The New Jersey Constitution is more protective of privacy interests than federal decisions. Historically, New Jersey has offered its citizens greater privacy protections than the Fourth Amendment affords. Unlike federal law, New Jersey case law does not strip individuals of their right to privacy merely because relevant information is in the hands of a third party. Thus, internet service provider (ISP) subscriber information is constitutionally protected under the New Jersey Constitution. Telephone billing records, call records and bank records are likewise constitutionally protected. The Supreme Court of New Jersey has further recognized a general constitutional right of privacy in the compilation and dissemination of information that may otherwise be available only in scattered forms.
Within this context, the New Jersey Supreme Court considered the expectation of privacy that should be accorded to a user through location tracing of a cell phone. The court emphasized that tracking an individual's cell phone revealed information far more personal and comprehensive than toll billing, bank or Internet subscriber records. Cell phone tracing afforded law enforcement nearly the same function as twenty-four hour surveillance of a user. Accordingly, a cell phone trace would communicate which doctors, houses of worship or stores that an individual visits. The surveillance would permit the government to know the people and groups that an individual associates with. The information gleaned from a cell phone trace can provide an intimate portrait of one's life.
The court further found that the historically-used public versus private distinction, used to determine the legality of warrantless searches, can no longer suffice. A trace of a cell phone is not limited to public highways, and law enforcement can easily track an individual in private spaces without any prior intention to do so.
Finally, the court acknowledged cell phones' pervasiveness in modern society. Cell phones are used at work, at school, at home, at events, etc. They are intricately enmeshed in our culture and, wherever they are, so long as they are powered on, they are nearly always transmitting the location of their user. The inevitability and prominence of cell phone use in our society is undeniable. The law must adapt to protect users from the possibility of searches that most users do not expect as a consequence of cell phone ownership. Put simply, people do not anticipate that police will track then simply because they use cell phones.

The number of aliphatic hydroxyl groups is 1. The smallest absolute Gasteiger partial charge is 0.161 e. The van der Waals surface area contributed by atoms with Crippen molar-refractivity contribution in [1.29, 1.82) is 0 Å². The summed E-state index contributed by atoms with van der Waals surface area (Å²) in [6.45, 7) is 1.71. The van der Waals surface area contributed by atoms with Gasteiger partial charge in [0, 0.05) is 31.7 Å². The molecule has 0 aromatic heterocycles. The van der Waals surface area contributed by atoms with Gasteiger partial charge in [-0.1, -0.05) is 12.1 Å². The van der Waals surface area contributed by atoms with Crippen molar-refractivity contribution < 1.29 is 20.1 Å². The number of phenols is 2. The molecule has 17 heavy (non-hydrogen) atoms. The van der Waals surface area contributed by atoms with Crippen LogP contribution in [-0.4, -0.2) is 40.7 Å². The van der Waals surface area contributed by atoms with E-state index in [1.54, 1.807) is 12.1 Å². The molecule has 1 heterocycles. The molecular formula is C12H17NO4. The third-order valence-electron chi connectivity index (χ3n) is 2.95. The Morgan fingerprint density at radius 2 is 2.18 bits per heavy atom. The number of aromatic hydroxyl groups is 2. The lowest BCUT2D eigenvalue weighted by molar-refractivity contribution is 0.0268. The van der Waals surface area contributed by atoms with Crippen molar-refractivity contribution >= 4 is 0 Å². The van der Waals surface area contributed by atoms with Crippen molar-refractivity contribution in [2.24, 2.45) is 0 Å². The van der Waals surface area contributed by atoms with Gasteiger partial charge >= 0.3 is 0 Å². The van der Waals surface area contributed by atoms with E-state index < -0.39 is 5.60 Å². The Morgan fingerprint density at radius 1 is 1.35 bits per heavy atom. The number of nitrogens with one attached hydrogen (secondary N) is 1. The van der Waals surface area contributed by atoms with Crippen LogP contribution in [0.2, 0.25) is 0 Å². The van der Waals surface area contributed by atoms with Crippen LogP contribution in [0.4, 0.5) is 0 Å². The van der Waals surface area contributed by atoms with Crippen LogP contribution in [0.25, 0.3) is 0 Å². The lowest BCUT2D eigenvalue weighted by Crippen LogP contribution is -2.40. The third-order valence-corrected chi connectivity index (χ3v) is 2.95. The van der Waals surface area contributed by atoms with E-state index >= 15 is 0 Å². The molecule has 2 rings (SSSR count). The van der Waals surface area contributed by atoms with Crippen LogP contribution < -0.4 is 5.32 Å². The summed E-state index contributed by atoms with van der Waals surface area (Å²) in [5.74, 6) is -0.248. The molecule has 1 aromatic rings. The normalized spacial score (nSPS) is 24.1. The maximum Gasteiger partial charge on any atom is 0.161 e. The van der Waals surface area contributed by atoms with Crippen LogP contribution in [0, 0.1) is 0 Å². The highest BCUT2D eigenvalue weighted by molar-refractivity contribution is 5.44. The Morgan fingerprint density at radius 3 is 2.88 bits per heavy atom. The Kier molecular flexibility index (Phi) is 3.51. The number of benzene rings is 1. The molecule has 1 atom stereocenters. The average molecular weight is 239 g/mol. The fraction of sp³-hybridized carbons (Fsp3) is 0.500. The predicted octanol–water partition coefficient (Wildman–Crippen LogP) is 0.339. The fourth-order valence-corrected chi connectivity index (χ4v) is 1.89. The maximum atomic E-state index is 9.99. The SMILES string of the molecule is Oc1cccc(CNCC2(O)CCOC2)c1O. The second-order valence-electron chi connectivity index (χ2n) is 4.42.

Accordingly, the New Jersey Supreme Court found that Article I, paragraph 7 of the New Jersey Constitution protects an individual's privacy interest in the location of his or her cell phone. Law enforcement must, therefore, either obtain a warrant upon a showing of probable cause prior to initiating a cell phone trace or qualify for an exception to the warrant requirement.
In Earls, the New Jersey Supreme Court issued the first such decision in the nation. While warrantless cell phone searches are widely conducted in many jurisdictions, the federal circuit courts remain somewhat divergent in their views on the associated privacy interests. Under federal law, there is no definitive answer to whether there are constitutional limitations upon cell phone tracking. Most decisions focus on statutory law, for which there is no suppression remedy.
New Jerseyans now have greater protections. The analysis outlined in Earls supports both constitutional protections and a suppression remedy for unlawful acquisition. Moreover, the rationale underlying the Earls decision will undoubtedly have influence in other jurisdictions. Technological advances continue, and the courts must keep pace with these developments.
Annabelle Steinhacker is an associate, and Rubin Sinins a partner, in Javerbaum Wurgaft Hicks Kahn Wikstrom & Sinins, P.C., a litigation boutique based in Springfield, New Jersey. In the case of State v. Earls, Mr. Sinins served as amicus counsel for the American Civil Liberties Union of New Jersey Foundation and the Association of Criminal Defense Lawyers of New Jersey.
Suggested citation: Annabelle Steinhacker and Rubin Sinins, New Jersey High Court Correctly Rules Cell Phone Locations Are Constitutionally Protected, JURIST - Sidebar, Oct. 21, 2013, http://jurist.org/sidebar/2013/10/steinhacker-sinins-NJ-cell-tracking.php.
This article was prepared for publication by Michael Muha, an associate editor with JURIST's professional commentary service. Please direct any questions or comments to him at firstname.lastname@example.org